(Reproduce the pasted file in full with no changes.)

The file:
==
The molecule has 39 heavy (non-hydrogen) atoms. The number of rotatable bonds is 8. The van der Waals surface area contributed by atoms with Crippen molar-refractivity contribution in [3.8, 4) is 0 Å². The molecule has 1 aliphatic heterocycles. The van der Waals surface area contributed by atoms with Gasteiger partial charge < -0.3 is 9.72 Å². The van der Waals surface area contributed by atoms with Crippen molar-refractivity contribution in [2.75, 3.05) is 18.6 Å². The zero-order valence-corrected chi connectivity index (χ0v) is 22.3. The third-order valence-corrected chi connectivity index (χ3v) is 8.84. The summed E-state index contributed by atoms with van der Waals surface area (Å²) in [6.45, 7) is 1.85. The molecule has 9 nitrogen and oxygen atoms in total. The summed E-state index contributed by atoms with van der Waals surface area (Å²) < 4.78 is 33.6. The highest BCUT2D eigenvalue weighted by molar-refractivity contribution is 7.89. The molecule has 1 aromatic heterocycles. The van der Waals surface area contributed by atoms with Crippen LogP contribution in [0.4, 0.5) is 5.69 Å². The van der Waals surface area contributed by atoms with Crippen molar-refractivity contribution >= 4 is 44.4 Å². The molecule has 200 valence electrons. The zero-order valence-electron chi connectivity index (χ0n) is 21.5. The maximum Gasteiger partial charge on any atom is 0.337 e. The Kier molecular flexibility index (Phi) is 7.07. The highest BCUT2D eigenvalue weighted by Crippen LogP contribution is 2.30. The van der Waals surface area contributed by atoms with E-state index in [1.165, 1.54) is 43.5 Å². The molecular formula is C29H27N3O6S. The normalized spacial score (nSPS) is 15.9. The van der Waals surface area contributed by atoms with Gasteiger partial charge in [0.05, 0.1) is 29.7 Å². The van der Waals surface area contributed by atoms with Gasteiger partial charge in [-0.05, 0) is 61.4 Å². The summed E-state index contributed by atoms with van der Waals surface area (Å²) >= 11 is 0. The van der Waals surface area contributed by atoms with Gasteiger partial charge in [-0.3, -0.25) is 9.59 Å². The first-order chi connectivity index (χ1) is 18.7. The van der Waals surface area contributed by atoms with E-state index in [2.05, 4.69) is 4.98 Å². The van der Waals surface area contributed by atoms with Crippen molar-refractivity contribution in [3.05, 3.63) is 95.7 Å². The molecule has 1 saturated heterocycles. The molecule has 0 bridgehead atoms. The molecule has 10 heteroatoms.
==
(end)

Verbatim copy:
The molecule has 39 heavy (non-hydrogen) atoms. The number of rotatable bonds is 8. The van der Waals surface area contributed by atoms with Crippen molar-refractivity contribution in [3.8, 4) is 0 Å². The molecule has 1 aliphatic heterocycles. The van der Waals surface area contributed by atoms with Gasteiger partial charge < -0.3 is 9.72 Å². The van der Waals surface area contributed by atoms with Crippen molar-refractivity contribution in [2.75, 3.05) is 18.6 Å². The zero-order valence-corrected chi connectivity index (χ0v) is 22.3. The third-order valence-corrected chi connectivity index (χ3v) is 8.84. The summed E-state index contributed by atoms with van der Waals surface area (Å²) in [6.45, 7) is 1.85. The molecule has 9 nitrogen and oxygen atoms in total. The summed E-state index contributed by atoms with van der Waals surface area (Å²) < 4.78 is 33.6. The highest BCUT2D eigenvalue weighted by molar-refractivity contribution is 7.89. The molecule has 1 aromatic heterocycles. The van der Waals surface area contributed by atoms with Crippen LogP contribution in [0.4, 0.5) is 5.69 Å². The van der Waals surface area contributed by atoms with Crippen molar-refractivity contribution >= 4 is 44.4 Å². The molecule has 200 valence electrons. The zero-order valence-electron chi connectivity index (χ0n) is 21.5. The maximum Gasteiger partial charge on any atom is 0.337 e. The Kier molecular flexibility index (Phi) is 7.07. The highest BCUT2D eigenvalue weighted by Crippen LogP contribution is 2.30. The van der Waals surface area contributed by atoms with E-state index in [1.165, 1.54) is 43.5 Å². The molecular formula is C29H27N3O6S. The normalized spacial score (nSPS) is 15.9. The van der Waals surface area contributed by atoms with Gasteiger partial charge in [0.05, 0.1) is 29.7 Å². The van der Waals surface area contributed by atoms with Gasteiger partial charge in [-0.05, 0) is 61.4 Å². The summed E-state index contributed by atoms with van der Waals surface area (Å²) >= 11 is 0. The van der Waals surface area contributed by atoms with Gasteiger partial charge in [-0.3, -0.25) is 9.59 Å². The first-order chi connectivity index (χ1) is 18.7. The van der Waals surface area contributed by atoms with E-state index in [2.05, 4.69) is 4.98 Å². The van der Waals surface area contributed by atoms with Crippen molar-refractivity contribution in [3.05, 3.63) is 95.7 Å². The molecule has 1 saturated heterocycles. The molecule has 0 bridgehead atoms. The molecule has 10 heteroatoms.